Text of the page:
May 2, 2018

This Issue
Vol. 37, Issue 29
toc cover
Past Issues

For past issues, select from the drop-down menu.

Finding the revenue and navigating state politics can be daunting even when there’s agreement that teachers are underpaid and due a raise.
New federal data on 99 percent of the nation’s schools tally up a long and growing list of inequities that disadvantage students of color and those with disabilities.
In some of the hottest real estate markets, principals can't afford to buy homes. Some districts aim to bridge the gaps between salaries and housing costs.
A New York City effort aimed at preparing teachers to take learning outside the classroom and into the community may be leading to improvements in science achievement and teacher retention, according to some study results.
News in Brief
Report Roundup
News in Brief
Correction
News in Brief
Report Roundup
Union leaders in West Virginia and Oklahoma, where recent teacher strikes led to higher pay, are advising their peers in Arizona and other states on the keys to successful protests.
New research shows that early-childhood programs can't be seen as a one-shot inoculation that will sustain children throughout their academic careers.
An experiment with embedding 'growth-mindset' messaging in software appeared to help students persist when they encountered difficulty, and raised ethical concerns.
The statistics reveal disparities in the share of black and Latino students who take algebra early—as well as in advanced science courses.
Black students make up nearly a third of all students arrested at school or referred to law enforcement, but only 15 percent of overall enrollment, OCR data show.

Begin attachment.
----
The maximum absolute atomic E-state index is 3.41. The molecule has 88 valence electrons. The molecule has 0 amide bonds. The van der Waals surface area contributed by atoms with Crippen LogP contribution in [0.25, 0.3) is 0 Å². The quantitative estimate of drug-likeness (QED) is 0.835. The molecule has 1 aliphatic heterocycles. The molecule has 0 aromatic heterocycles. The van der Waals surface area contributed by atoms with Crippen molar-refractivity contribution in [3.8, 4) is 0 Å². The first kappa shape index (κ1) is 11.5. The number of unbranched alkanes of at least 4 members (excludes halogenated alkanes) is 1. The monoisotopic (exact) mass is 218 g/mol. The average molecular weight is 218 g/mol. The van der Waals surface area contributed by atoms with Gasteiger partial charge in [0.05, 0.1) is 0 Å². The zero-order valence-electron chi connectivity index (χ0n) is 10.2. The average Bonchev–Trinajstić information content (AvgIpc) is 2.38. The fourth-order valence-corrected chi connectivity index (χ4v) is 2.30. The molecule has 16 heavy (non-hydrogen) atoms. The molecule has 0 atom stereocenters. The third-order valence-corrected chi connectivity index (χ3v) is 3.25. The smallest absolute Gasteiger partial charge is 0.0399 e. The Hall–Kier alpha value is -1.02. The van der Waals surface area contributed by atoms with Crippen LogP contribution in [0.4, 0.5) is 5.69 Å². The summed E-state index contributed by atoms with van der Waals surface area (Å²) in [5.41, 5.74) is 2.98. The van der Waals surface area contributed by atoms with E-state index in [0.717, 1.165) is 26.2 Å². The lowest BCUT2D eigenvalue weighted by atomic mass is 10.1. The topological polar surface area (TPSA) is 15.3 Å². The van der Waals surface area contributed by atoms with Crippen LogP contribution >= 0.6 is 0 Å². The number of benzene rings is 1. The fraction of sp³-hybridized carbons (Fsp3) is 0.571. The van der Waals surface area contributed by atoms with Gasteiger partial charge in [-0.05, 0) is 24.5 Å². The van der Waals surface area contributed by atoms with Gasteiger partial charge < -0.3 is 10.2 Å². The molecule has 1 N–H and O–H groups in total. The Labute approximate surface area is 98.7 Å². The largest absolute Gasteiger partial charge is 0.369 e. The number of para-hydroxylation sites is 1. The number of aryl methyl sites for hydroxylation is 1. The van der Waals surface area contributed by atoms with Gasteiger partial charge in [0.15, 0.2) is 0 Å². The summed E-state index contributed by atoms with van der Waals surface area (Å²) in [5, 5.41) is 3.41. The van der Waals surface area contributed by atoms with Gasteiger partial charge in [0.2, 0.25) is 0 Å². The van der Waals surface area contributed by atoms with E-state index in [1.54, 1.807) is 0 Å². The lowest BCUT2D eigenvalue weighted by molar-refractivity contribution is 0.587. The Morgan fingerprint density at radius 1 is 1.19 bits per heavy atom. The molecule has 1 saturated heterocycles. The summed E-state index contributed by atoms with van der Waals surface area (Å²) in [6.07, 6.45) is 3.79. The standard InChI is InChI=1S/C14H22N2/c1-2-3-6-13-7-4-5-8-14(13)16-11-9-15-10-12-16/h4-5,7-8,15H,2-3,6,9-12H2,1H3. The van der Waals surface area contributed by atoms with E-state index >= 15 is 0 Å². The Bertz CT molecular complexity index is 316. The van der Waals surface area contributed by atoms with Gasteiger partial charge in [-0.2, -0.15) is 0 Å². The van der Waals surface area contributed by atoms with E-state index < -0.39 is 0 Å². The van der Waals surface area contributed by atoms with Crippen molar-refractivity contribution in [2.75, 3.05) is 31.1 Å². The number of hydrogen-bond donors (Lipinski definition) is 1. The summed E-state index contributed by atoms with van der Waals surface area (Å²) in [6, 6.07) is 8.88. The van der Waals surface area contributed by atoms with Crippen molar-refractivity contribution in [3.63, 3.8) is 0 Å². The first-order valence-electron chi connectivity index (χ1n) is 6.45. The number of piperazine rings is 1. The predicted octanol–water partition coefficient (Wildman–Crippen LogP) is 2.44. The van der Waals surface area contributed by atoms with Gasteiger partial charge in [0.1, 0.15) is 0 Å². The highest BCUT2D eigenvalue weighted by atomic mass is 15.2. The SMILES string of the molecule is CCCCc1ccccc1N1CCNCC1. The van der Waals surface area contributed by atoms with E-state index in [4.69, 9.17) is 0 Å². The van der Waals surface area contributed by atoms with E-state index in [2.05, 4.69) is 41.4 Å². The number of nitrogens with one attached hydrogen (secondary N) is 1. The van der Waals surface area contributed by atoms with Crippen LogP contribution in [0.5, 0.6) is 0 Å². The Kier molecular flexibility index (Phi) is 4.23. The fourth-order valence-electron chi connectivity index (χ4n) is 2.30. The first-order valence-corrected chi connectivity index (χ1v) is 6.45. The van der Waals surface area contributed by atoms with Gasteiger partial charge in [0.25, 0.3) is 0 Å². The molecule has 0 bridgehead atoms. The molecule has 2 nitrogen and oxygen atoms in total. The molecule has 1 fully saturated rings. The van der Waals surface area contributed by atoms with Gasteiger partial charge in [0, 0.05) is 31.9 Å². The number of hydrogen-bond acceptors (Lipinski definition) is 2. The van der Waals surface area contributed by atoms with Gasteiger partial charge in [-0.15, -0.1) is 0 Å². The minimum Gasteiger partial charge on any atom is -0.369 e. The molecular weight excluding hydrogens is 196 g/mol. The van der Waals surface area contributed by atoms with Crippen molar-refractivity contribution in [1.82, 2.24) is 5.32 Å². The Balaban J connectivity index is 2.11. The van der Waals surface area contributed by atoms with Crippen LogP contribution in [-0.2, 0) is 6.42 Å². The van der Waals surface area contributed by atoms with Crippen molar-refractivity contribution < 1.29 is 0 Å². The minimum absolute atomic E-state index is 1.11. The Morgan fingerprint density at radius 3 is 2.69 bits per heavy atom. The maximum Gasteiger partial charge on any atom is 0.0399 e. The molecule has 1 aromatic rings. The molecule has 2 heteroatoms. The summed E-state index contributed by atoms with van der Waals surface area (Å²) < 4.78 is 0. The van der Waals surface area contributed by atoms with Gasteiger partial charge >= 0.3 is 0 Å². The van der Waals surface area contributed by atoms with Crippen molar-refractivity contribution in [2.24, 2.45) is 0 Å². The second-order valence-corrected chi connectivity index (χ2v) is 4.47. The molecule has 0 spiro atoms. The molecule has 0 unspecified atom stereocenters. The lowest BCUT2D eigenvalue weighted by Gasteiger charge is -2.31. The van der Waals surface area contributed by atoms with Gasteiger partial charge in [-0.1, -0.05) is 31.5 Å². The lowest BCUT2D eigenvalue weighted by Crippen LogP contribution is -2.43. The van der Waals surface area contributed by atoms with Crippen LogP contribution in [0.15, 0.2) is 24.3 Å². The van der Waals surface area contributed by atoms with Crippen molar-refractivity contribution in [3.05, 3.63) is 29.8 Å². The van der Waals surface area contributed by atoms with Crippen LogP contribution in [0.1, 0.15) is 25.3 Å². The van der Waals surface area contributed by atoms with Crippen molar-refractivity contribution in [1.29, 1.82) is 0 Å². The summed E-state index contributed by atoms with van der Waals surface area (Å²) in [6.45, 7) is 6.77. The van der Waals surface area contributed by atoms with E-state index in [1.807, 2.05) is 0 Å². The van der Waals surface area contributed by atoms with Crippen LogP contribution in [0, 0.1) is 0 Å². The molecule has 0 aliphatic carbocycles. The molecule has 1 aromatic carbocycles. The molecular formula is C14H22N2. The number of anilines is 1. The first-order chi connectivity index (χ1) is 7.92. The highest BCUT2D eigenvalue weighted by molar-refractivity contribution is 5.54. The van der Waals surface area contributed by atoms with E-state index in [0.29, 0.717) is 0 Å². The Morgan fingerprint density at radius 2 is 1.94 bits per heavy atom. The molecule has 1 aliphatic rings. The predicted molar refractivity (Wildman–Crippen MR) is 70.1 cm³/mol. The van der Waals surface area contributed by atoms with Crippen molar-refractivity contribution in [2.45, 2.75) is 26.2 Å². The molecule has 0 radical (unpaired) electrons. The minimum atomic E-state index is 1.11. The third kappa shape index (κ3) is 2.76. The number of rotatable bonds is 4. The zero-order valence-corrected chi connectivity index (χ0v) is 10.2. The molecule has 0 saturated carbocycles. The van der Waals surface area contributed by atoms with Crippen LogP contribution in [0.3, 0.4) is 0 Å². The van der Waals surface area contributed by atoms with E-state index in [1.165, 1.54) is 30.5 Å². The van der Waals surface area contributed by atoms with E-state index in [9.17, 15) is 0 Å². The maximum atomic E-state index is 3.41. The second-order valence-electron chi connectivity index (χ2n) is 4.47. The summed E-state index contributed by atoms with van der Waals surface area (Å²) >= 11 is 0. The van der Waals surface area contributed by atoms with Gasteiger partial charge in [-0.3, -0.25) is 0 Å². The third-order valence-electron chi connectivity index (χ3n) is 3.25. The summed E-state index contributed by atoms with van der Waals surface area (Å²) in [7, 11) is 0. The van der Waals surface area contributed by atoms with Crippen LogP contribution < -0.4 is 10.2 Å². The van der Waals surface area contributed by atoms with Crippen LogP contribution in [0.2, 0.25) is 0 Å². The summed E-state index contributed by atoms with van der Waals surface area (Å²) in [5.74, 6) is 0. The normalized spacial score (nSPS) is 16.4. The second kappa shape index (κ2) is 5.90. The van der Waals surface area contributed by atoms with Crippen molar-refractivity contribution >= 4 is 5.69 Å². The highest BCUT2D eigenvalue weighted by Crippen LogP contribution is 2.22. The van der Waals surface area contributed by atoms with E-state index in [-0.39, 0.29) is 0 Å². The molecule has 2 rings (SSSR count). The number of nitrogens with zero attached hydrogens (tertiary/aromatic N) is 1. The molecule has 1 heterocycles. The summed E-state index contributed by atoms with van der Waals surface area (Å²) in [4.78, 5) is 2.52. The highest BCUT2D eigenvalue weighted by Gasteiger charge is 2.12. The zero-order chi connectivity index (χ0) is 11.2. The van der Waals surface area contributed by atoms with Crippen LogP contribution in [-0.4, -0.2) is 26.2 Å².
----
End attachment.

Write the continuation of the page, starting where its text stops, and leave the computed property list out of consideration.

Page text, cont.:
The Endrew F. decision broadened the standard of what’s required on behalf of students with disabilities, putting a renewed focus on those needs, advocates say.
The U.S. Department of Education has released state-by-state spending estimates for key programs based on the fiscal 2018 spending bill President Donald Trump signed last month.
Two of the largest states are still awaiting approval from U.S. Secretary of Education Betsy DeVos on their plans for putting the Every Student Succeeds Act into effect.
Amid widespread teacher strikes and protests, one Kentucky superintendent makes an appeal for increased investment in education.
As the education community chases the latest trend, it often overlooks what works for helping students learn, writes Mike Schmoker.
Grossly underpaid teachers are taking drastic action to demand the respectable salaries they deserve, writes Donald R. Sheldon.
Letters
After visiting 200 schools in 50 states, author Ted Dintersmith explores how the most remarkable educators are helping students thrive.
FOUNDATION SUPPORT: Coverage of specific topics in Education Week is supported in part by grants from the Bill & Melinda Gates Foundation, the Carnegie Corporation of New York, the Jack Kent Cooke Foundation, the Joyce Foundation, the NoVo Foundation, the Noyce Foundation, the Wallace Foundation, and the Walton Family Foundation. The newspaper retains sole editorial control over the content of the articles that are underwritten by the foundations. Additional grants in support of Editorial Projects in Education’s data journalism and video capacity come from the Leona M. and Harry B. Helmsley Charitable Trust and the Schott Foundation for Public Education. (Updated 04/12/2018)

Most Popular Stories

Viewed

Emailed

Recommended

Commented